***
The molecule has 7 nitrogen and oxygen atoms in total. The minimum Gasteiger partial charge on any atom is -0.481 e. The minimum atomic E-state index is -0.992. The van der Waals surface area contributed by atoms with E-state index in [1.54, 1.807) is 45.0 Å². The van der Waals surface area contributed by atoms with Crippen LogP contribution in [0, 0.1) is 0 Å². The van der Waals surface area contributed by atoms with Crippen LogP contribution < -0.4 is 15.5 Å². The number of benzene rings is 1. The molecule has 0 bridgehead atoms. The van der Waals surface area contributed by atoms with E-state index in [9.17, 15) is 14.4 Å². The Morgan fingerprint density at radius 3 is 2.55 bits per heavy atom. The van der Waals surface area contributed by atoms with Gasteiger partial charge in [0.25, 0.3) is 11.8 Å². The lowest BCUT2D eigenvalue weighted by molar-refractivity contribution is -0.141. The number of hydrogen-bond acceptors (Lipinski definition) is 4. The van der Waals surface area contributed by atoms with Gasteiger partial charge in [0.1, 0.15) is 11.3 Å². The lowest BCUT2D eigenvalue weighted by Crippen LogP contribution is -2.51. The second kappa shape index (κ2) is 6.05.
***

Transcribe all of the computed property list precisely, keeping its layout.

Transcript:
The molecule has 7 nitrogen and oxygen atoms in total. The minimum Gasteiger partial charge on any atom is -0.481 e. The minimum atomic E-state index is -0.992. The van der Waals surface area contributed by atoms with E-state index in [1.54, 1.807) is 45.0 Å². The van der Waals surface area contributed by atoms with Crippen LogP contribution in [0, 0.1) is 0 Å². The van der Waals surface area contributed by atoms with Crippen LogP contribution < -0.4 is 15.5 Å². The number of benzene rings is 1. The molecule has 0 bridgehead atoms. The van der Waals surface area contributed by atoms with E-state index in [9.17, 15) is 14.4 Å². The Morgan fingerprint density at radius 3 is 2.55 bits per heavy atom. The van der Waals surface area contributed by atoms with Gasteiger partial charge in [0.25, 0.3) is 11.8 Å². The lowest BCUT2D eigenvalue weighted by molar-refractivity contribution is -0.141. The number of hydrogen-bond acceptors (Lipinski definition) is 4. The van der Waals surface area contributed by atoms with Gasteiger partial charge in [0.1, 0.15) is 11.3 Å². The lowest BCUT2D eigenvalue weighted by Crippen LogP contribution is -2.51. The second kappa shape index (κ2) is 6.05.